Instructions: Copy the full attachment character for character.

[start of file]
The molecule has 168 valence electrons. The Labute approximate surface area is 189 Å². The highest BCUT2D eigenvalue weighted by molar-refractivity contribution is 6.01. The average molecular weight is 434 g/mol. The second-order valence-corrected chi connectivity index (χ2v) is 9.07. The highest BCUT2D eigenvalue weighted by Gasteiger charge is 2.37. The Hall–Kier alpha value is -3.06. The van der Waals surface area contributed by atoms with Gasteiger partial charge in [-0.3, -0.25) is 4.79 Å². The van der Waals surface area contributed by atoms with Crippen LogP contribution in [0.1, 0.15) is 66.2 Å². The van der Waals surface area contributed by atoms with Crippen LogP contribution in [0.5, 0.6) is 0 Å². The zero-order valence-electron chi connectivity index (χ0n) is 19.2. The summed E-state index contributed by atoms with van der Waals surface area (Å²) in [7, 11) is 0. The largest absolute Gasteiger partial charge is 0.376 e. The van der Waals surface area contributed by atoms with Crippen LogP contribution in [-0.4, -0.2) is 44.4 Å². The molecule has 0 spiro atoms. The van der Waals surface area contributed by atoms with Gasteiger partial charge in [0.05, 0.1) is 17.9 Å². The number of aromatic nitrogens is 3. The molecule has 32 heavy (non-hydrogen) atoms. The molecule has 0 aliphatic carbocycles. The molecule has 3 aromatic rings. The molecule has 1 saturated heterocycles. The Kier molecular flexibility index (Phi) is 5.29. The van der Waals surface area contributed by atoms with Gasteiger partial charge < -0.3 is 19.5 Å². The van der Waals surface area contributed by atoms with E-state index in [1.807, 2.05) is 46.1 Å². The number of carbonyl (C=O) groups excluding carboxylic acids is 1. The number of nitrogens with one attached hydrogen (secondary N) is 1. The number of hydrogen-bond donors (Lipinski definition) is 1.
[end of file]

The molecule has 168 valence electrons. The Labute approximate surface area is 189 Å². The highest BCUT2D eigenvalue weighted by molar-refractivity contribution is 6.01. The average molecular weight is 434 g/mol. The second-order valence-corrected chi connectivity index (χ2v) is 9.07. The highest BCUT2D eigenvalue weighted by Gasteiger charge is 2.37. The Hall–Kier alpha value is -3.06. The van der Waals surface area contributed by atoms with Gasteiger partial charge in [-0.3, -0.25) is 4.79 Å². The van der Waals surface area contributed by atoms with Crippen LogP contribution in [0.1, 0.15) is 66.2 Å². The van der Waals surface area contributed by atoms with Crippen LogP contribution in [0.5, 0.6) is 0 Å². The zero-order valence-electron chi connectivity index (χ0n) is 19.2. The summed E-state index contributed by atoms with van der Waals surface area (Å²) in [7, 11) is 0. The largest absolute Gasteiger partial charge is 0.376 e. The van der Waals surface area contributed by atoms with Crippen LogP contribution in [-0.4, -0.2) is 44.4 Å². The molecule has 0 spiro atoms. The van der Waals surface area contributed by atoms with Gasteiger partial charge in [0.05, 0.1) is 17.9 Å². The number of aromatic nitrogens is 3. The molecule has 32 heavy (non-hydrogen) atoms. The molecule has 0 aliphatic carbocycles. The molecule has 3 aromatic rings. The molecule has 1 saturated heterocycles. The Kier molecular flexibility index (Phi) is 5.29. The van der Waals surface area contributed by atoms with Gasteiger partial charge < -0.3 is 19.5 Å². The van der Waals surface area contributed by atoms with E-state index in [1.807, 2.05) is 46.1 Å². The number of carbonyl (C=O) groups excluding carboxylic acids is 1. The number of nitrogens with one attached hydrogen (secondary N) is 1. The number of hydrogen-bond donors (Lipinski definition) is 1.